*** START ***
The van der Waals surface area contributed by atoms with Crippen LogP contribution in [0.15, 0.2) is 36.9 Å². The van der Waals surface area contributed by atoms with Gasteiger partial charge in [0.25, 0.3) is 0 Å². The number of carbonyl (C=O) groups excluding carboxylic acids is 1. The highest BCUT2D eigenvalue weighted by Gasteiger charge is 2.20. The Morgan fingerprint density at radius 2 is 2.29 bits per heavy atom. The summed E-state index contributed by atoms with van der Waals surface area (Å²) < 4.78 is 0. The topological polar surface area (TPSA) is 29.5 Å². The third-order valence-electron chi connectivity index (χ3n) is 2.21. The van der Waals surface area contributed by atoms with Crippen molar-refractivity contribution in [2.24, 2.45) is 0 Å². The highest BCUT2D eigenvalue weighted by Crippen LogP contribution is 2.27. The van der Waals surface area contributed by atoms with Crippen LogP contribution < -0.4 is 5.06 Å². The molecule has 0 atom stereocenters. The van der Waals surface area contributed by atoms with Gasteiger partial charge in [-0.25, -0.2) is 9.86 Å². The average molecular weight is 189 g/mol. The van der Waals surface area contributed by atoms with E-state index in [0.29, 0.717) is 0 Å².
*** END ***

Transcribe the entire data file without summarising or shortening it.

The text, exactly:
The van der Waals surface area contributed by atoms with Crippen LogP contribution in [0.15, 0.2) is 36.9 Å². The van der Waals surface area contributed by atoms with Gasteiger partial charge in [0.25, 0.3) is 0 Å². The number of carbonyl (C=O) groups excluding carboxylic acids is 1. The highest BCUT2D eigenvalue weighted by Gasteiger charge is 2.20. The Morgan fingerprint density at radius 2 is 2.29 bits per heavy atom. The summed E-state index contributed by atoms with van der Waals surface area (Å²) < 4.78 is 0. The topological polar surface area (TPSA) is 29.5 Å². The third-order valence-electron chi connectivity index (χ3n) is 2.21. The van der Waals surface area contributed by atoms with Crippen molar-refractivity contribution in [2.24, 2.45) is 0 Å². The highest BCUT2D eigenvalue weighted by Crippen LogP contribution is 2.27. The van der Waals surface area contributed by atoms with Crippen LogP contribution < -0.4 is 5.06 Å². The molecule has 0 atom stereocenters. The van der Waals surface area contributed by atoms with Gasteiger partial charge in [-0.25, -0.2) is 9.86 Å². The average molecular weight is 189 g/mol. The van der Waals surface area contributed by atoms with E-state index in [0.29, 0.717) is 0 Å².